got worried. They sent out messengers looking for him.

At last one of the messengers found him. Indra had become a pig.

"Indra" cried the messenger. "You must come back. The Heavens are coming

"Come back?" said Indra, amazed. "I can't come back! I have a she-pig
and five little piglets!"

---from Soul Stories by Gary Zukav


>So, which one of them is a realized being, and more importantly, who are
YOU? Yes, the price one pays to be able to let someone run a sword through you
not blink because you know it is not truly harmful to you is to die first. I
not done that. It looks to me like a very advanced teaching.
>Love, Mark

Hi, Mark.
I think this teaching was expressed
quite well by Obiwan Kenobi in
Star Wars ;-) It is a good story,
thanks for sharing it.

If a sword runs through this body,
and the body blinks, even screams,
what of it? The body reacts, there's
nothing inappropriate about that.

The barbarian is one appearance, a monk
that doesn't blink is another appearance,
yet, That in which they appear remains
"untouched" by either. The barbarian is
oblivious to That, the monk wants
to show the power of That to regulate
a body's reactions, yet That is not
"in" either the obliviousness of the
barbarian, nor the monk's "showing"
of regulation of a response to pain and death.

That, simply is That, regardless of
whether a barbarian appears or a monk
appears (or disappears). It's interesting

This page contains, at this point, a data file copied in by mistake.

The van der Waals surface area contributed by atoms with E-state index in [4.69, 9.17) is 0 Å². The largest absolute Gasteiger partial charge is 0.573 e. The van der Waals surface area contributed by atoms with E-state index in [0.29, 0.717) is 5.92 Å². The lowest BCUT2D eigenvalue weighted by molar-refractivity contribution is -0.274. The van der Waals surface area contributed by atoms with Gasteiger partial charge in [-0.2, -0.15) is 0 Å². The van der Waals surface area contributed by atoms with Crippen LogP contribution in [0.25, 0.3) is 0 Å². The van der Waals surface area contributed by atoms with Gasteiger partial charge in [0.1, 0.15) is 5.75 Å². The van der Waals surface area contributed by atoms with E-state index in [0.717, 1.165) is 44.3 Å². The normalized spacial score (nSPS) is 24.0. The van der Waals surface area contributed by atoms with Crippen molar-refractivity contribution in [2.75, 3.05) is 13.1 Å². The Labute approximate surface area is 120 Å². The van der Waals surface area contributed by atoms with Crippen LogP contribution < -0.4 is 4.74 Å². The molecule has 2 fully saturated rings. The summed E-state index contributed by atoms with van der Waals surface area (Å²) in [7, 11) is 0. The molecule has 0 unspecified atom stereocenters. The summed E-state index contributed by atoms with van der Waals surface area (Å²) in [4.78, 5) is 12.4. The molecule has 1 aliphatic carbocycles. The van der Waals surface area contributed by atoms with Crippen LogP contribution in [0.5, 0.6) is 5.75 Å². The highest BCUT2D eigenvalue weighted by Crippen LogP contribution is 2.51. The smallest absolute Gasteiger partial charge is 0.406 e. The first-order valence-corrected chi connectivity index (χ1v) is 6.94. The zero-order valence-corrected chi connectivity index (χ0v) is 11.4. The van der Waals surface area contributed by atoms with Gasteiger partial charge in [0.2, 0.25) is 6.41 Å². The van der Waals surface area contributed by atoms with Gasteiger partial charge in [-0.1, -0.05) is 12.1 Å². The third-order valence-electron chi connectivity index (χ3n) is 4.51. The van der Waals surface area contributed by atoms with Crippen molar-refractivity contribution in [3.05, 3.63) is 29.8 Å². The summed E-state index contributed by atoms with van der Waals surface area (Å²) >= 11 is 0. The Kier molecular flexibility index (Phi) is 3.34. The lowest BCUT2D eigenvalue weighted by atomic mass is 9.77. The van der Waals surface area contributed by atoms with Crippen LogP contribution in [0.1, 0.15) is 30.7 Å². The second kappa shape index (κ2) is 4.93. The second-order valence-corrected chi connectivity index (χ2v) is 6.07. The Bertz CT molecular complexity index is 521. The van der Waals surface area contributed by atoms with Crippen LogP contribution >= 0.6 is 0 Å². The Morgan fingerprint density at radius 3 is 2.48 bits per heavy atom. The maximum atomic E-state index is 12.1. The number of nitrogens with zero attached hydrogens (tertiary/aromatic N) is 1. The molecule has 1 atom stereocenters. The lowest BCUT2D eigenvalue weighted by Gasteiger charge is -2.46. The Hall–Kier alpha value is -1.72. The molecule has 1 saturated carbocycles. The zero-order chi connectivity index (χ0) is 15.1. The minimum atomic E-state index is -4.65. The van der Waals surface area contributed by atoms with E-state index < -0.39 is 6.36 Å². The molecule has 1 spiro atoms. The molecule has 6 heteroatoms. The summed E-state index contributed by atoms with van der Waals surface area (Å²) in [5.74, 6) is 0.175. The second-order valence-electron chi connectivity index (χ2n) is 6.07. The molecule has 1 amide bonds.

to note that although the monk and
barbarian initially seem to present with
very different attitudes, there is a striking
commonality. Each, in his own way, is being
"heroic" -- each is very "noticeable" as having
taken a stance toward life and death. In fact,
many warriors have prized those among them who
could "show" that kind of indifference toward
pain and death that the monk showed. The samurai
thus adopted Zen, and Viking "berzerkers" version
of an "ideal barbarian" included such indifference to
pain and death.

This "That" isn't heroic or non-heroic, isn't taking
a particular stance and doesn't interfere with
the taking of a stance. "That" isn't something other than
the barbarian or monk, nor is it identified
as barbarian or monk. Without That,
no barbarian or monk would seem to be there.

With regards to Hitler. Hitler appears in
That and is oblivious. Others appear in That
and feel empathy toward the victims. Some
others appear in That and suggest that even
Hitler can be accepted, as to be Reality is
to exlude nothing. However, That isn't "in"
the obliviousness, the empathy, or the acceptance.
That has never not been That, regardless of what